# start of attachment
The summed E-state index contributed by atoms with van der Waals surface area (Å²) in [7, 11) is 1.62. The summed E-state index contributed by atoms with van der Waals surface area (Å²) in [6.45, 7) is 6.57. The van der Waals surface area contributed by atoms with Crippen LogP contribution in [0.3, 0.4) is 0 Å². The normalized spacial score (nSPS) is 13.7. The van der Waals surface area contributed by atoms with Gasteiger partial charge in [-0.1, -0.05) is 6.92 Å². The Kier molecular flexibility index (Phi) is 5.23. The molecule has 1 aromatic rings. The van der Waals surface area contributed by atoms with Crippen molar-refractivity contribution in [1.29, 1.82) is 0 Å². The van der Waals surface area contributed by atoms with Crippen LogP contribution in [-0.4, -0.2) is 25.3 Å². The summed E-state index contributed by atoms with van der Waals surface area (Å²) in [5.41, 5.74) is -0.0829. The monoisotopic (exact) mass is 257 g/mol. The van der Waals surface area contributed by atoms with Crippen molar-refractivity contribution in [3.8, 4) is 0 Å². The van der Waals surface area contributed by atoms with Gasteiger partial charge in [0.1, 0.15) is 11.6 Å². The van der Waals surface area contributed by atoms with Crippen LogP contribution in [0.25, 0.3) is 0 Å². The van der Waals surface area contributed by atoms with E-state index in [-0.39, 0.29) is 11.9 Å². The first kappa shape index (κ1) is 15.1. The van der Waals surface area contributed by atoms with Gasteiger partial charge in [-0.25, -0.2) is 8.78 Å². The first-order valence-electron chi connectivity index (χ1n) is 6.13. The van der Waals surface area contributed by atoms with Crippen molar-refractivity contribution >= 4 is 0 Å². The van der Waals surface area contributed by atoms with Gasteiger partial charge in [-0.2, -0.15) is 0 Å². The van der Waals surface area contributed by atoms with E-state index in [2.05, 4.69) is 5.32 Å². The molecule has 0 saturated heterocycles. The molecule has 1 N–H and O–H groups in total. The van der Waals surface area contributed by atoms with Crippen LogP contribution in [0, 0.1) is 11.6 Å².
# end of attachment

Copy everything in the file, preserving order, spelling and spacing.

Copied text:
The summed E-state index contributed by atoms with van der Waals surface area (Å²) in [7, 11) is 1.62. The summed E-state index contributed by atoms with van der Waals surface area (Å²) in [6.45, 7) is 6.57. The van der Waals surface area contributed by atoms with Crippen LogP contribution in [0.3, 0.4) is 0 Å². The normalized spacial score (nSPS) is 13.7. The van der Waals surface area contributed by atoms with Gasteiger partial charge in [-0.1, -0.05) is 6.92 Å². The Kier molecular flexibility index (Phi) is 5.23. The molecule has 1 aromatic rings. The van der Waals surface area contributed by atoms with Crippen molar-refractivity contribution in [1.29, 1.82) is 0 Å². The van der Waals surface area contributed by atoms with Crippen LogP contribution in [-0.4, -0.2) is 25.3 Å². The summed E-state index contributed by atoms with van der Waals surface area (Å²) in [5.41, 5.74) is -0.0829. The monoisotopic (exact) mass is 257 g/mol. The van der Waals surface area contributed by atoms with Crippen molar-refractivity contribution in [3.8, 4) is 0 Å². The van der Waals surface area contributed by atoms with Gasteiger partial charge in [0.1, 0.15) is 11.6 Å². The van der Waals surface area contributed by atoms with Crippen LogP contribution in [0.25, 0.3) is 0 Å². The van der Waals surface area contributed by atoms with E-state index in [-0.39, 0.29) is 11.9 Å². The first kappa shape index (κ1) is 15.1. The van der Waals surface area contributed by atoms with Gasteiger partial charge in [-0.25, -0.2) is 8.78 Å². The first-order valence-electron chi connectivity index (χ1n) is 6.13. The van der Waals surface area contributed by atoms with Crippen molar-refractivity contribution >= 4 is 0 Å². The van der Waals surface area contributed by atoms with Gasteiger partial charge in [-0.2, -0.15) is 0 Å². The van der Waals surface area contributed by atoms with E-state index in [2.05, 4.69) is 5.32 Å². The molecule has 0 saturated heterocycles. The molecule has 1 N–H and O–H groups in total. The van der Waals surface area contributed by atoms with Crippen LogP contribution in [0, 0.1) is 11.6 Å².